Amazon Web Services

I'd obviously been very focused on Microsoft Azure up until now, but that was about to change. Client requirements for HRadvocate led to a decision that we had to be able to run on Amazon Web Services as well as Azure. This led to several years of work on AWS and I am now proficient in it. Getting our solution to work on both Azure and AWS—while keeping a common source code base—was a lot of work but was also very educational. Azure's Cloud Service, SQL Database, Blob Storage, and Redis Cache mapped in a straightforward way to AWS's Elastic Beanstalk/EC2, RDS SQL Server, S3, and ElastiCache. About the only thing we couldn't transition was Azure Active Directory, but that's fine since we offer multiple ways of authentication.

SaaS Architecture on AWS

We also targeted Amazon's Commercial Cloud Services (C2S). To support this we added to the product the ability to run air-gapped (without Internet); this required locating and replacing any code (including from open source libraries) that was taking availability of the web for granted. Chart libraries like Google Charts had to replaced with Highcharts which could be local to the application. We added support for the FIPS 140-2 standard, using only algorithms and code for encryption that been certified to be compliant.

During this time, we continued supporting our product on Azure as well. Being able to run on two cloud platforms provided a lot of insight about what is the same and what is different between leading cloud platforms. There certainly seems to be a lot of copying going on between mainstream cloud platforms: when one provider comes out with a useful cloud service, it's not long before the competition has a very similar service. For example, Amazon has AWS Lambda for serverless-computing while Azure has Azure Functions. For those still worried about vendor lock-in, this keeping-up-with-the-Joneses activity should be comforting. The principles for building a good solution in the cloud transcend any one platform.

The Cloud in 2019

Ten years have gone by, and Cloud has certainly come into the mainstream. Just about all of us now use cloud computing every day, whether we realize it or not. Doing a web search? Streaming a movie? Using a social network? Making an online purchase? Cloud computing is an integral part of that.

Ten years ago, some big tech companies had cloud infrastructure but no one was providing cloud computing services to the public except Amazon. Now, there are clouds by Microsoft, Google, IBM, Oracle, SalesForce, SAP, VMWare, ...the list goes on and on. As for Microsoft, Azure is now also a leading cloud platform: it does PaaS and IaaS; half its VMs are reportedly running Linux; and there are a whopping 54 data centers worldwide. The growth has been phenomenal.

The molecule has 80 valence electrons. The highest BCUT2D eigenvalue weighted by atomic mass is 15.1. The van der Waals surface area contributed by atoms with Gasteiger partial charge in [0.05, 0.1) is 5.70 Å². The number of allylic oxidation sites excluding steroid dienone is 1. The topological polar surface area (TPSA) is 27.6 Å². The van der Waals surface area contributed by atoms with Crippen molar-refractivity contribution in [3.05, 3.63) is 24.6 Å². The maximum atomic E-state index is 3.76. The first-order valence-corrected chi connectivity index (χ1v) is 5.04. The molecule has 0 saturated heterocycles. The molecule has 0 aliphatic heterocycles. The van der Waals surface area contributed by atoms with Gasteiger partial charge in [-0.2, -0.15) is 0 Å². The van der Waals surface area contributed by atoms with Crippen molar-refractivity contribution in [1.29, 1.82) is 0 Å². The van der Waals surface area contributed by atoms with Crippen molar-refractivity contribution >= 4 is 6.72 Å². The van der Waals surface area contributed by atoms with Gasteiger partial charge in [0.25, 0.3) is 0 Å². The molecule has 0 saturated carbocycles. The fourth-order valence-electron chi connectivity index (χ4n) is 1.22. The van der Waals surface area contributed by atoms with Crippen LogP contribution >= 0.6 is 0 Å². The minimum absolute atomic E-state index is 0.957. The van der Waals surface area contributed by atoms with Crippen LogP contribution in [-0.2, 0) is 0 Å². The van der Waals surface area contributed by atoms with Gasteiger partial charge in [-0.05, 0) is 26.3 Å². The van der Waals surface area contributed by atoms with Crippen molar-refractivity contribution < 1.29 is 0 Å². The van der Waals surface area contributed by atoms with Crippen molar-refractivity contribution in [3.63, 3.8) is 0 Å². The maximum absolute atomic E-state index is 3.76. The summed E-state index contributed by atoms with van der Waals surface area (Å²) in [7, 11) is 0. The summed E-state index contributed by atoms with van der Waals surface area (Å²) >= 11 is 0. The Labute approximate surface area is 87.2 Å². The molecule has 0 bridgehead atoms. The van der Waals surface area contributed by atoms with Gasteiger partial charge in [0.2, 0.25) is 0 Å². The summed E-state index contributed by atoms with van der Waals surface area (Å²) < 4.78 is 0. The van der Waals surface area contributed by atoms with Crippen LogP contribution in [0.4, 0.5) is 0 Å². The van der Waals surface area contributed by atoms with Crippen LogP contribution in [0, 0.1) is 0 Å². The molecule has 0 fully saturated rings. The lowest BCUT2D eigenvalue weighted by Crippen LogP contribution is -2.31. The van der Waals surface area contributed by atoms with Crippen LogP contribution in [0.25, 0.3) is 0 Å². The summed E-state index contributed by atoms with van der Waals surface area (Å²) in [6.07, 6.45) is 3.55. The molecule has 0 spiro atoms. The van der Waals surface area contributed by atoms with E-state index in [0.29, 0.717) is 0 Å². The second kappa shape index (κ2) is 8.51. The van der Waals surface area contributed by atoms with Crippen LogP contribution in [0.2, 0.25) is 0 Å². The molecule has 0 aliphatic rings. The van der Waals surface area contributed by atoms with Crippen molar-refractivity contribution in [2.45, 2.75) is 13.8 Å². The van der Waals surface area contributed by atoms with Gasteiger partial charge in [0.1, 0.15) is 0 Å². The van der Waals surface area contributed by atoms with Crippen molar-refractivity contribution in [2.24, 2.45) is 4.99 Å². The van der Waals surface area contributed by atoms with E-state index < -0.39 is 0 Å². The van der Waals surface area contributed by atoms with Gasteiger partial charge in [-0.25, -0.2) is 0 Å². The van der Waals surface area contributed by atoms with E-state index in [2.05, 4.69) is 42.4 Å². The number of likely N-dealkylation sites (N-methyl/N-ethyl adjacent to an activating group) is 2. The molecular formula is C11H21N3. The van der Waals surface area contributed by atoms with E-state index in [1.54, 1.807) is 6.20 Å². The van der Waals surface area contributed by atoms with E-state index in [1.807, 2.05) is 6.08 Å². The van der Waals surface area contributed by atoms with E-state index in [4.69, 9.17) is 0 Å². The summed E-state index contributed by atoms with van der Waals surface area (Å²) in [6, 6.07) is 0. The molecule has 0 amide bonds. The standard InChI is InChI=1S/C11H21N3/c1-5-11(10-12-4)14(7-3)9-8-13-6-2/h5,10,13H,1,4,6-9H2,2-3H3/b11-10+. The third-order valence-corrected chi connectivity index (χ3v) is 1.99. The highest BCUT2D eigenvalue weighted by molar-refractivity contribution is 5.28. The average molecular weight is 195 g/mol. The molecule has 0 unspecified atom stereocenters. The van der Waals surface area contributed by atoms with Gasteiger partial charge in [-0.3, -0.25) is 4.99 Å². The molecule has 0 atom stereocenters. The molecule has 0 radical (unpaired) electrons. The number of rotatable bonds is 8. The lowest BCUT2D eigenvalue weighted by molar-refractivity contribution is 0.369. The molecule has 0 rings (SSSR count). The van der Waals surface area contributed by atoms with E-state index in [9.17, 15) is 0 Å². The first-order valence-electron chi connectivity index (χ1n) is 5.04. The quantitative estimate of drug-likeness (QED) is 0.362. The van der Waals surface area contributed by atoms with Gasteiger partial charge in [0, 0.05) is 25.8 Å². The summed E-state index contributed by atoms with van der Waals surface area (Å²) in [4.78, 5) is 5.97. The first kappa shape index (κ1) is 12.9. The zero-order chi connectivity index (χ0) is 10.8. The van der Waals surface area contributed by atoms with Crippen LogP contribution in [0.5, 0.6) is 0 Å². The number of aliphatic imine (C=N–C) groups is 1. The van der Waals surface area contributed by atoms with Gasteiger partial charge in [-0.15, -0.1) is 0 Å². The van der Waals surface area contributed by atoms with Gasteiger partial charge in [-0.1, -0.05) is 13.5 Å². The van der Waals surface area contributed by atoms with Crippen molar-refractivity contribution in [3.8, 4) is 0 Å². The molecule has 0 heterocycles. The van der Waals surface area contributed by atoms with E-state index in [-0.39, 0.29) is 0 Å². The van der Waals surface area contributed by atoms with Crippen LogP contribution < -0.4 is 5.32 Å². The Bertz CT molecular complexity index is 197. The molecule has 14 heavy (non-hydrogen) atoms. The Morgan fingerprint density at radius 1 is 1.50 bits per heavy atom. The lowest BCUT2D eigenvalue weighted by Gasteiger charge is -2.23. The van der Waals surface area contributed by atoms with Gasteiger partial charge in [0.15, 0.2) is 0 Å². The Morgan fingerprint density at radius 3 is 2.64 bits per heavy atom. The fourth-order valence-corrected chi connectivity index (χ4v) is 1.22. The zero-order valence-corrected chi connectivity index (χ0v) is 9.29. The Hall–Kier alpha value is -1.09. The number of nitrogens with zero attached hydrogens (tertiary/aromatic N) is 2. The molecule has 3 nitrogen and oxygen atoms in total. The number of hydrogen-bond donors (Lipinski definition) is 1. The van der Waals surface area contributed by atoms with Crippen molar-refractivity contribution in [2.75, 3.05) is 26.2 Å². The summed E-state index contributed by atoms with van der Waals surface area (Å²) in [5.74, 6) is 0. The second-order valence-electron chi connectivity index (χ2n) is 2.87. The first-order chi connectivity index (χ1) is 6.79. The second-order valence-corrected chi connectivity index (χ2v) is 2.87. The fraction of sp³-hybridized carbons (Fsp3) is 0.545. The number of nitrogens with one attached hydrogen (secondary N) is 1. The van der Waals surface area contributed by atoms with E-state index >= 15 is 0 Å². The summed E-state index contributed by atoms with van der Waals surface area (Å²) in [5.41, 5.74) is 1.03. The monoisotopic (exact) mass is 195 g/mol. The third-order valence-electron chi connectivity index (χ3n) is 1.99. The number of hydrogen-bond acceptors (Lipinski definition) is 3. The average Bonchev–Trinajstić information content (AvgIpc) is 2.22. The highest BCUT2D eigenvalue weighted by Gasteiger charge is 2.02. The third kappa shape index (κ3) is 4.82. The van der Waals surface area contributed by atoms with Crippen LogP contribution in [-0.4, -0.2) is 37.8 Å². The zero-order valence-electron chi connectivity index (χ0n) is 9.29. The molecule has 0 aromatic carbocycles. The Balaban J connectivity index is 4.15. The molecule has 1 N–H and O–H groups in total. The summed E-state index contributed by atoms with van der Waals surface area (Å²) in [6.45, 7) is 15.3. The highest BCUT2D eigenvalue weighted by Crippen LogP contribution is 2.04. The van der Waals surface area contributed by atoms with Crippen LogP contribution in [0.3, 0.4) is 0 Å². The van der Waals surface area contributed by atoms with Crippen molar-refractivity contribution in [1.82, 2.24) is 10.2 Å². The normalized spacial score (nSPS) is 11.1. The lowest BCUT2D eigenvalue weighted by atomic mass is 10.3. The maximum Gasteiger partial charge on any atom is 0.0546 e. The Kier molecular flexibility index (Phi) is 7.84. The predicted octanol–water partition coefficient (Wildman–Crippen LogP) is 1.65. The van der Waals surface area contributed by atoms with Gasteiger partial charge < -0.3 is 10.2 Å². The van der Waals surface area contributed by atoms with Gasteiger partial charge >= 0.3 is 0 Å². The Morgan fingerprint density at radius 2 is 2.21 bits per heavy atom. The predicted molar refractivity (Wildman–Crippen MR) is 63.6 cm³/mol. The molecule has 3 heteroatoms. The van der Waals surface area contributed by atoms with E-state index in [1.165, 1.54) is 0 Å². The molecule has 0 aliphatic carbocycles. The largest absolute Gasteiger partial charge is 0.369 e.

Cloud computing is no longer considered a speculative idea or a novelty for organizations: now, it's a common assumption that you'll be leveraging a cloud in anything new you develop. Ten years ago there was a lot of indecision about whether to go cloud or not; today, going to the cloud is a given, and the discussion is about which platform and which services to use. It's no longer a discussion of IaaS vs. PaaS; the debate now is about whether to leverage the newer cloud native architectures, NoSQL databasesserverless functions, and microservices vs. more traditional architectures. Serverless in particular is a major phenomenon that has opened cloud development to a broader number of people.

Some of my Neudesic colleagues from the early days have gone on to work at Microsoft or Amazon.

Cloud platforms seem to have improved uptime from 10 years ago, but there are still those moments when something goes wrong and a substantial number of clients are affected. You can still be in for a long wait when a cloud platform is recovering from an issue and each customer account has to be restored.

It's been a really interesting decade of cloud work, and there is plenty more to come. The do-it-yourself nature of the cloud is inherently satisfying, as is being able to change your mind and alter your deployment as will. Services that handle the details and let you focus on your application are a joy to use. You still need to know what you're doing architecturally and keep the cloud's different economic model in mind, but things like auto-scale and recovery are increasingly included in new cloud services. New services like Machine Learning are opening up new vistas for developers, and there's never been a more fun time to experiment—for just pennies.

1 comment:

Azure DevOps said...

Nice Post. I like your blog. Thanks for Sharing.
AWS Online Training